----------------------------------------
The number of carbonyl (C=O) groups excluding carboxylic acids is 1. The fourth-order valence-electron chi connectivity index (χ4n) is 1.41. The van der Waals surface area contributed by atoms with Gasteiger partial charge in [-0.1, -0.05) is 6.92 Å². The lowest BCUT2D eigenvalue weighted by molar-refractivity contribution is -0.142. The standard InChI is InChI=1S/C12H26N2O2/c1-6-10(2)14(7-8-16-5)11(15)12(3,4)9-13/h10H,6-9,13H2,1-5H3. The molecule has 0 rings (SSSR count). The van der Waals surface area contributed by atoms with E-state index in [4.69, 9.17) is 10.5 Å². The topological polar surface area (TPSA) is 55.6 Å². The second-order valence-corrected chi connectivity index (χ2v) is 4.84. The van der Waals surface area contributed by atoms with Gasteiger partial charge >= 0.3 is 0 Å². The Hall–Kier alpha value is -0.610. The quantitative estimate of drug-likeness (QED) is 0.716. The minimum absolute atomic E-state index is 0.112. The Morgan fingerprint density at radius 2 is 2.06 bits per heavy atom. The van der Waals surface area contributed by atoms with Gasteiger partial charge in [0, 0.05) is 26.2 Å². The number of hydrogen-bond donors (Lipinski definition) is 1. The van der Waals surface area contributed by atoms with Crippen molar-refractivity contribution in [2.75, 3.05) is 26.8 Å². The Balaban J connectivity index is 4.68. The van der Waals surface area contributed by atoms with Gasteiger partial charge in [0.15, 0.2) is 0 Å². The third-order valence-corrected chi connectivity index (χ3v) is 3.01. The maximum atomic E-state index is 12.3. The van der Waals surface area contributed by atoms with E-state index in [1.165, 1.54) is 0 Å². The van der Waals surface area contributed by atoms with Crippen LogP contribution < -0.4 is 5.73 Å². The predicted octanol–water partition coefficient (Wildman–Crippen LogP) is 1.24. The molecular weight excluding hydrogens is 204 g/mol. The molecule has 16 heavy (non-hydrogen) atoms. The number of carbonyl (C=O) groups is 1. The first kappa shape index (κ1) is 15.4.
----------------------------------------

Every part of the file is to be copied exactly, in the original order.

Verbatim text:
The number of carbonyl (C=O) groups excluding carboxylic acids is 1. The fourth-order valence-electron chi connectivity index (χ4n) is 1.41. The van der Waals surface area contributed by atoms with Gasteiger partial charge in [-0.1, -0.05) is 6.92 Å². The lowest BCUT2D eigenvalue weighted by molar-refractivity contribution is -0.142. The standard InChI is InChI=1S/C12H26N2O2/c1-6-10(2)14(7-8-16-5)11(15)12(3,4)9-13/h10H,6-9,13H2,1-5H3. The molecule has 0 rings (SSSR count). The van der Waals surface area contributed by atoms with E-state index in [4.69, 9.17) is 10.5 Å². The topological polar surface area (TPSA) is 55.6 Å². The second-order valence-corrected chi connectivity index (χ2v) is 4.84. The van der Waals surface area contributed by atoms with Gasteiger partial charge >= 0.3 is 0 Å². The Hall–Kier alpha value is -0.610. The quantitative estimate of drug-likeness (QED) is 0.716. The minimum absolute atomic E-state index is 0.112. The Morgan fingerprint density at radius 2 is 2.06 bits per heavy atom. The van der Waals surface area contributed by atoms with Gasteiger partial charge in [0, 0.05) is 26.2 Å². The number of hydrogen-bond donors (Lipinski definition) is 1. The van der Waals surface area contributed by atoms with Crippen molar-refractivity contribution in [2.75, 3.05) is 26.8 Å². The Balaban J connectivity index is 4.68. The van der Waals surface area contributed by atoms with Gasteiger partial charge in [0.15, 0.2) is 0 Å². The third-order valence-corrected chi connectivity index (χ3v) is 3.01. The maximum atomic E-state index is 12.3. The van der Waals surface area contributed by atoms with E-state index in [1.165, 1.54) is 0 Å². The van der Waals surface area contributed by atoms with Crippen LogP contribution < -0.4 is 5.73 Å². The predicted octanol–water partition coefficient (Wildman–Crippen LogP) is 1.24. The molecular weight excluding hydrogens is 204 g/mol. The molecule has 16 heavy (non-hydrogen) atoms. The number of carbonyl (C=O) groups is 1. The first kappa shape index (κ1) is 15.4.